Seth Thomas (1785-1859) began his clockmaking career in 1807 as an apprentice to renowned clockmaker Eli Terry. In 1810, he bought Terry’s Connecticut factory and began making tall clocks with wooden movements.
Thomas added wooden-movement shelf and mantel clocks in 1817. The first of these had pillar-and-scroll cases, usually with a scene painted on the bottom third of the case below the clock’s face. Around 1830, antique Seth Thomas mantel clocks were frequently framed in carved mahogany.
Brass movements replaced wooden ones in 1842 (wood was phased out entirely in 1845), which was also the first year that Thomas made mantel clocks with ogee cases—the style was produced until 1913.
Though an innovator when it came to production techniques and business, Thomas was rather conservative when it came to the appearance of his clocks. So, after his death in 1859, Thomas' sons were quick to introduce new clock styles—from handsome wall clocks to regulators to spring-driven clocks to clocks with calendars.
Of the calendar clocks, the Seth Thomas antique wall clocks for kitchens were particularly popular. One early double-dial calendar clock made shortly after the founders’ death had a rosewood-veneer case that came to points at the top and bottom to earn itself the nickname of "Peanut." Walnut kitchen clocks were produced from 1884 to 1909.
One of the toughest competitors for U.S. clockmakers in the second half of the 19th century were the French, whose clocks cased in onyx and marble were all the rage. In response, U. S. manufacturers made clocks that resembled those of the French, except instead of marble, they made their cases from less expensive iron or wood.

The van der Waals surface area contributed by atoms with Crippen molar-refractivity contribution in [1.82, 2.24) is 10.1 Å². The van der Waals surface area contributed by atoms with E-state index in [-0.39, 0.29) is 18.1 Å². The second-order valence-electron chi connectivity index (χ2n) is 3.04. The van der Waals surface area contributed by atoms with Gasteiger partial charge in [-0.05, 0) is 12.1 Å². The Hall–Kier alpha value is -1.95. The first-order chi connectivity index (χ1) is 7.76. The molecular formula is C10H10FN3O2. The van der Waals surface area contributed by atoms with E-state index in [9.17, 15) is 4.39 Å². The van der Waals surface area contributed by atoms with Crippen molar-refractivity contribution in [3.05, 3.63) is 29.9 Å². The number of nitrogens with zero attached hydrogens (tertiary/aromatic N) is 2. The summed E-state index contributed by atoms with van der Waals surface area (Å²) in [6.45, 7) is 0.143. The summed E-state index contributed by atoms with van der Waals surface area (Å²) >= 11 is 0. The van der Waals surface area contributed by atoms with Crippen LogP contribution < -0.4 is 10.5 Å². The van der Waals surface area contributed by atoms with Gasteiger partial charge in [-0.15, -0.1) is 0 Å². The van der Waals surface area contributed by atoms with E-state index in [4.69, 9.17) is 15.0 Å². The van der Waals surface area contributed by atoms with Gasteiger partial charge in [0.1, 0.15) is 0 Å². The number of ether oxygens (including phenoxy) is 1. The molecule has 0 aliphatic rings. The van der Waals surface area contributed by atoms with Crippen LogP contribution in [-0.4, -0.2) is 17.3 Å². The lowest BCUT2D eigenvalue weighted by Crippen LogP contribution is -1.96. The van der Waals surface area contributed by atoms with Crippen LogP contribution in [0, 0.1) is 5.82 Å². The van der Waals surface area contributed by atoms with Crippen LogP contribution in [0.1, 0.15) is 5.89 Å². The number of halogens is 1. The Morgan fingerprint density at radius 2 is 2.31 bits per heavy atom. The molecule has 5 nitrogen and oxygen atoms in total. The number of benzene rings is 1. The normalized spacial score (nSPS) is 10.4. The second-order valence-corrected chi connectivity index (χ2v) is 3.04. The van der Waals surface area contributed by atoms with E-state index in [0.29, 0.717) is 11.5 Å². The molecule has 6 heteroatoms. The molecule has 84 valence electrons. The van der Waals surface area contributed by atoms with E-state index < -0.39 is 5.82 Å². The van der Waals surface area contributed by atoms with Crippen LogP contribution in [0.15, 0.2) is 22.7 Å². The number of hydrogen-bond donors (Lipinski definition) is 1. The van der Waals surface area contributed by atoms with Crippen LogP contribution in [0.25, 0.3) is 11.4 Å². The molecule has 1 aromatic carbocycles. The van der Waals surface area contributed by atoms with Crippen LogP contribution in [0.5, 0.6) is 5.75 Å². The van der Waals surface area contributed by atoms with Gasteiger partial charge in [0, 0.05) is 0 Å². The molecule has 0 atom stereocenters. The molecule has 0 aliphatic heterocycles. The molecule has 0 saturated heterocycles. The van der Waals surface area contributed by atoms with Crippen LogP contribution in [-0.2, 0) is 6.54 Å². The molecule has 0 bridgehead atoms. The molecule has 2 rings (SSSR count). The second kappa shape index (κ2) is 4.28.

Thomas responded to the French challenge with its own line of marble clocks (1887 to 1895) and iron clocks finished in black enamel (1892 to 1895). But the Thomas response that i...
Adamantine was a veneer developed by the Celluloid Manufacturing Company—Thomas licensed the veneer because it could be produced in black, white, and a variety of patterns to replicate the look of wood, onyx, and, most importantly, marble. The Seth Thomas Adamantine mantel clocks were popular enough to remain in production until 1917.
Another trend from the late 19th century was the practice of naming a clock after international cities. Thomas did that, too, using names like Milan, Genoa, and Naples to evoke the style of a particular clock. Thomas also had a City Series of clocks named after U.S. cities. The Atlanta clock, for example, had a rosewood case with gilt details and a glass door that had been etched in a leaf pattern. Even Utica got its own clock. The City Series was produced for roughly 40 years.
Thomas clocks were also named after presidents (Lincoln, Garfield) and royalty (Victoria). Others were named after universities, from Cambridge to Cornell.
In the 20th century, Thomas introduced its first tambour clock in 1904. The low, wide profile of these mantel clocks made them perfect above fireplaces. Chime clocks followed in 1909, and electric clocks were added to the company’s catalog in 1928.